Personally, I agree with the latter scholars. I think the existing forms of Appalachian songs have artistic value in themselves, not just as clues to a “better” precursors. I like the disorder, remixing, and borrowing, and adaptation that created new songs out of European originals. Some of my favorite Appalachian songs aren’t descendants of Child ballads, nor are they even sensical, at least lyrically. The performer’s additional artistic choices — his selection of verses, his style of singing, his instrumental accompaniment (or lack thereof) — give additional coherence and meaning to the lyrics. And a looser overall structure doesn’t negate the impact of individual images and couplets, even if these couplets are used and re-used in different songs. It’s the sampling and name-checking of the 19th century.
Cecelia Conway in African Banjo Echoes in Appalachia makes a similar argument, though the text she chooses to champion is “puzzling, brief, and elliptical” (243). To call this song by Dink Roberts “cohesive” is a stretch:
Put poor John back in jail
Said, “I’d ask my captain for fifteen cents”
“Throw the time away”
“All I want is my .44 gun”
“Go out to Judge–”
“Go out to Judgement Day.”
Yeah, old John Hardy gonna be hung
Steel-driving man. (243)
Conway says “Some might interpret these songs as deteriorated or incoherent fragments of longer narrative songs about a public figure or historical event, by I do not. Dink consciously and intentionally performs these texts; his family enjoys them as they appear and considers them satisfying and complete, and, as I will show, their structure is meaningful and cohesive” (243). What follows are cultural and hermeneutic acrobatics to justify this claim. Some of her arguments are interesting, but still, the song really feels like assembled fragments. “John Hardy” and “John Henry” are completely different songs with antithetical protagonists: John Hardy is a desperate little murder, and John Henry is the “steel-driving man” that out-hammered the steam drill. In the lyrics that Conway quotes, they are conflated, and while I can’t call it a mistake, I can’t see the artistic reason for it, either.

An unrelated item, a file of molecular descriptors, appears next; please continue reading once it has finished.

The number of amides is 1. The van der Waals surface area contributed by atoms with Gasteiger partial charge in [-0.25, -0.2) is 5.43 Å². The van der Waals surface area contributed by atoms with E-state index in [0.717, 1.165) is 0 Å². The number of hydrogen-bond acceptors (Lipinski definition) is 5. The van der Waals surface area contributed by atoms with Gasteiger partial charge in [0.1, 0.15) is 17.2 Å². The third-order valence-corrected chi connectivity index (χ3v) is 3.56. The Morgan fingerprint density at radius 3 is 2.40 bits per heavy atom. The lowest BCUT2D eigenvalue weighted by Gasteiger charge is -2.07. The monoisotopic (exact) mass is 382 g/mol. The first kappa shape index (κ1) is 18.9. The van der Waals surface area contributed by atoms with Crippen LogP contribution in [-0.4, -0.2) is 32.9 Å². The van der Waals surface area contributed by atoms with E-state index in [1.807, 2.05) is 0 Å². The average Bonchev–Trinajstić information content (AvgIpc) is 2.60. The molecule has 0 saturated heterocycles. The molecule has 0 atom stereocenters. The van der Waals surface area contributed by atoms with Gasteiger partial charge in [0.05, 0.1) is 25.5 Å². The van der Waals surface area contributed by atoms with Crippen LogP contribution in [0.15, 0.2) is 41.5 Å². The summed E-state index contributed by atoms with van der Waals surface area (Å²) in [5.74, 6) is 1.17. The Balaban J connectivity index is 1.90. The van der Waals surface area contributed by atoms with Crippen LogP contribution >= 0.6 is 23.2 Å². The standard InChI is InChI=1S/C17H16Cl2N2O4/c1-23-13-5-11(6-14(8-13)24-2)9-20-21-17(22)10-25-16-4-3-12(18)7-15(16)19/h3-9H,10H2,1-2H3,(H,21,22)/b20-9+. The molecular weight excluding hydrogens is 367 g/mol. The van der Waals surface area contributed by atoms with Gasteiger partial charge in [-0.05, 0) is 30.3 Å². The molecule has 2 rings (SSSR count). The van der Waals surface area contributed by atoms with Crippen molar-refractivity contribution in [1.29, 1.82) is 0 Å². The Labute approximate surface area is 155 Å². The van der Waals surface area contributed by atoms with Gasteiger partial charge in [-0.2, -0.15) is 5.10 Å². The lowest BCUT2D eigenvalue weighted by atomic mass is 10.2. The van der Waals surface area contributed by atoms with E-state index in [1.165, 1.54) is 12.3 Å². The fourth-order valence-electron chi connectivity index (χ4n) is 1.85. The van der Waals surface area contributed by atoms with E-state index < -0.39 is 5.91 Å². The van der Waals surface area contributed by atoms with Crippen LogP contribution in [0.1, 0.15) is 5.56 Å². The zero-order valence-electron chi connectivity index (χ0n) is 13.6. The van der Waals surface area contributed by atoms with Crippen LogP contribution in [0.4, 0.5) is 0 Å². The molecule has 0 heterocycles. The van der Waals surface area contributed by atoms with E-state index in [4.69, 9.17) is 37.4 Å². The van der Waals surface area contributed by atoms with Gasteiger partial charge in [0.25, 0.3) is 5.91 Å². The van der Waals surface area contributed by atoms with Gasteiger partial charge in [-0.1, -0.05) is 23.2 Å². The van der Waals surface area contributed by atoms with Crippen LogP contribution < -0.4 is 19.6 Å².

I suppose the final decision rests with the listener; each makes his or her own determination about what’s meaningful and coherent.
Sometimes, a song isn’t about the words. “High ho, diddle dum day” and “King-kong kitchy ky-me-oh” are just as good for dancing as any other.